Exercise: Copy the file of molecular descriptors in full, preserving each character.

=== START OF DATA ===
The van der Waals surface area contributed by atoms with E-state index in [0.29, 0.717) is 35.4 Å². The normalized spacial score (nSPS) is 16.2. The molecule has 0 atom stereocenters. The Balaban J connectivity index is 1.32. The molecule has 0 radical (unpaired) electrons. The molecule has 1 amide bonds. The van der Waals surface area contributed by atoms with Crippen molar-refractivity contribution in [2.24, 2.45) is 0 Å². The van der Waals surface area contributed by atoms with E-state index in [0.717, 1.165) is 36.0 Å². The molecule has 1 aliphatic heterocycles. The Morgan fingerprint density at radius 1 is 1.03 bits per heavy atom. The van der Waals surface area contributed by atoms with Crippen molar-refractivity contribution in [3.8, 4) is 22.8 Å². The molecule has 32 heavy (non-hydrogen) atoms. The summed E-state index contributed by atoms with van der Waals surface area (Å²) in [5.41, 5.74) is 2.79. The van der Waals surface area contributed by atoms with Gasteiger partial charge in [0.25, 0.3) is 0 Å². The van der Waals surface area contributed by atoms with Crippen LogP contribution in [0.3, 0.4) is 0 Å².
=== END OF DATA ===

The van der Waals surface area contributed by atoms with E-state index in [0.29, 0.717) is 35.4 Å². The normalized spacial score (nSPS) is 16.2. The molecule has 0 atom stereocenters. The Balaban J connectivity index is 1.32. The molecule has 0 radical (unpaired) electrons. The molecule has 1 amide bonds. The van der Waals surface area contributed by atoms with Crippen molar-refractivity contribution in [2.24, 2.45) is 0 Å². The van der Waals surface area contributed by atoms with E-state index in [0.717, 1.165) is 36.0 Å². The molecule has 1 aliphatic heterocycles. The Morgan fingerprint density at radius 1 is 1.03 bits per heavy atom. The van der Waals surface area contributed by atoms with Crippen molar-refractivity contribution in [3.8, 4) is 22.8 Å². The molecule has 32 heavy (non-hydrogen) atoms. The summed E-state index contributed by atoms with van der Waals surface area (Å²) in [5.41, 5.74) is 2.79. The van der Waals surface area contributed by atoms with Gasteiger partial charge in [0.25, 0.3) is 0 Å². The van der Waals surface area contributed by atoms with Crippen LogP contribution in [0.3, 0.4) is 0 Å².